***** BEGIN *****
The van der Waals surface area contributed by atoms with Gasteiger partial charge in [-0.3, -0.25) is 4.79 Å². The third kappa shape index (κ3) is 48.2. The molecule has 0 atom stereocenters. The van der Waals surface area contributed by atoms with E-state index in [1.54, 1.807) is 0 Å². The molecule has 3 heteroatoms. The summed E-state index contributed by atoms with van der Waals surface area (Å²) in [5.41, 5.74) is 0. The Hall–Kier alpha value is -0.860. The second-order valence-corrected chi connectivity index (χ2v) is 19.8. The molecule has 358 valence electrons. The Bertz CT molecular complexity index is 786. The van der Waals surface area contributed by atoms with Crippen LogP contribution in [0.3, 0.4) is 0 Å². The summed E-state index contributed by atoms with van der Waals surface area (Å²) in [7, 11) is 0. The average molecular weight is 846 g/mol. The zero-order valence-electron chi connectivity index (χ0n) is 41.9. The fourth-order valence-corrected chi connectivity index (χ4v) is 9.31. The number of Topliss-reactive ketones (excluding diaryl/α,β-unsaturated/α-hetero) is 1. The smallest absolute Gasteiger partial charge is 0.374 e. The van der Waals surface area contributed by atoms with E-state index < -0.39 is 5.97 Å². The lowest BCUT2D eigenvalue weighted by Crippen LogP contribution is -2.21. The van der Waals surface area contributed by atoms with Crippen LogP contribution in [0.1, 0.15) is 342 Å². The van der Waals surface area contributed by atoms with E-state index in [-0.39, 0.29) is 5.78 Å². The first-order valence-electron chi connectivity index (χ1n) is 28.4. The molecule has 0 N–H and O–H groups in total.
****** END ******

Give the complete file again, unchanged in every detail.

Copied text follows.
The van der Waals surface area contributed by atoms with Gasteiger partial charge in [-0.3, -0.25) is 4.79 Å². The third kappa shape index (κ3) is 48.2. The molecule has 0 atom stereocenters. The van der Waals surface area contributed by atoms with E-state index in [1.54, 1.807) is 0 Å². The molecule has 3 heteroatoms. The summed E-state index contributed by atoms with van der Waals surface area (Å²) in [5.41, 5.74) is 0. The Hall–Kier alpha value is -0.860. The second-order valence-corrected chi connectivity index (χ2v) is 19.8. The molecule has 358 valence electrons. The Bertz CT molecular complexity index is 786. The van der Waals surface area contributed by atoms with Crippen LogP contribution in [0.3, 0.4) is 0 Å². The summed E-state index contributed by atoms with van der Waals surface area (Å²) in [7, 11) is 0. The average molecular weight is 846 g/mol. The zero-order valence-electron chi connectivity index (χ0n) is 41.9. The fourth-order valence-corrected chi connectivity index (χ4v) is 9.31. The number of Topliss-reactive ketones (excluding diaryl/α,β-unsaturated/α-hetero) is 1. The smallest absolute Gasteiger partial charge is 0.374 e. The van der Waals surface area contributed by atoms with E-state index < -0.39 is 5.97 Å². The lowest BCUT2D eigenvalue weighted by Crippen LogP contribution is -2.21. The van der Waals surface area contributed by atoms with Crippen LogP contribution in [0.1, 0.15) is 342 Å². The van der Waals surface area contributed by atoms with E-state index in [-0.39, 0.29) is 5.78 Å². The first-order valence-electron chi connectivity index (χ1n) is 28.4. The molecule has 0 N–H and O–H groups in total.